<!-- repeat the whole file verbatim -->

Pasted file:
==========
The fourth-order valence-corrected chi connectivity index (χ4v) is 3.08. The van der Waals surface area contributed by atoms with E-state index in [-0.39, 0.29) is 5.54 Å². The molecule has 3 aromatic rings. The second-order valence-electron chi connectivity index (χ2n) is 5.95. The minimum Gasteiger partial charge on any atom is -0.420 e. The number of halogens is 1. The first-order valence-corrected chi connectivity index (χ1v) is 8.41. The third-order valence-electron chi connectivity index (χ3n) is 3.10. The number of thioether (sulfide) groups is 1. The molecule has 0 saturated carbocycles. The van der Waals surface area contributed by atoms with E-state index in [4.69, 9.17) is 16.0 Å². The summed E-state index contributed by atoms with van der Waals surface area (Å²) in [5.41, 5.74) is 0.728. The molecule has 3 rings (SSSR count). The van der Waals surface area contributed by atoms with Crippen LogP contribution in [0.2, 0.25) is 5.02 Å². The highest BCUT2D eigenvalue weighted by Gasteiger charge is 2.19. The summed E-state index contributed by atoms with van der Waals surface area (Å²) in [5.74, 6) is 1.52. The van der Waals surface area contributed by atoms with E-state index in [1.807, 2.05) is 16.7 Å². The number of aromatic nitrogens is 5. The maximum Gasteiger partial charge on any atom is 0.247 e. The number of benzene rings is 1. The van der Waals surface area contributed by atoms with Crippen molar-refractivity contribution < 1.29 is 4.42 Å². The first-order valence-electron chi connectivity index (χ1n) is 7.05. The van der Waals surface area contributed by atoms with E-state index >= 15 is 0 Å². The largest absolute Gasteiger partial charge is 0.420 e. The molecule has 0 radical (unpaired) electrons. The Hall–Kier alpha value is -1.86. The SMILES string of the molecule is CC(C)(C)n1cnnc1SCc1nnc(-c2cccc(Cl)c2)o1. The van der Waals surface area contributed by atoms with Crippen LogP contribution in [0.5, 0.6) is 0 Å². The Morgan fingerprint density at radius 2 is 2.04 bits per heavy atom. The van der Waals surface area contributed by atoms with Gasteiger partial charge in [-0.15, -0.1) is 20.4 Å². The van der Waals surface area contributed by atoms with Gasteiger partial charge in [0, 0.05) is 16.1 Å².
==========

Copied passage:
The fourth-order valence-corrected chi connectivity index (χ4v) is 3.08. The van der Waals surface area contributed by atoms with E-state index in [-0.39, 0.29) is 5.54 Å². The molecule has 3 aromatic rings. The second-order valence-electron chi connectivity index (χ2n) is 5.95. The minimum Gasteiger partial charge on any atom is -0.420 e. The number of halogens is 1. The first-order valence-corrected chi connectivity index (χ1v) is 8.41. The third-order valence-electron chi connectivity index (χ3n) is 3.10. The number of thioether (sulfide) groups is 1. The molecule has 0 saturated carbocycles. The van der Waals surface area contributed by atoms with E-state index in [4.69, 9.17) is 16.0 Å². The summed E-state index contributed by atoms with van der Waals surface area (Å²) in [5.41, 5.74) is 0.728. The molecule has 3 rings (SSSR count). The van der Waals surface area contributed by atoms with Crippen LogP contribution in [0.2, 0.25) is 5.02 Å². The highest BCUT2D eigenvalue weighted by Gasteiger charge is 2.19. The summed E-state index contributed by atoms with van der Waals surface area (Å²) in [5.74, 6) is 1.52. The van der Waals surface area contributed by atoms with E-state index in [1.807, 2.05) is 16.7 Å². The number of aromatic nitrogens is 5. The maximum Gasteiger partial charge on any atom is 0.247 e. The number of benzene rings is 1. The van der Waals surface area contributed by atoms with Crippen molar-refractivity contribution < 1.29 is 4.42 Å². The first-order valence-electron chi connectivity index (χ1n) is 7.05. The van der Waals surface area contributed by atoms with E-state index >= 15 is 0 Å². The largest absolute Gasteiger partial charge is 0.420 e. The molecule has 0 radical (unpaired) electrons. The Hall–Kier alpha value is -1.86. The SMILES string of the molecule is CC(C)(C)n1cnnc1SCc1nnc(-c2cccc(Cl)c2)o1. The van der Waals surface area contributed by atoms with Crippen LogP contribution in [0.5, 0.6) is 0 Å². The Morgan fingerprint density at radius 2 is 2.04 bits per heavy atom. The van der Waals surface area contributed by atoms with Gasteiger partial charge in [-0.15, -0.1) is 20.4 Å². The van der Waals surface area contributed by atoms with Gasteiger partial charge in [0, 0.05) is 16.1 Å².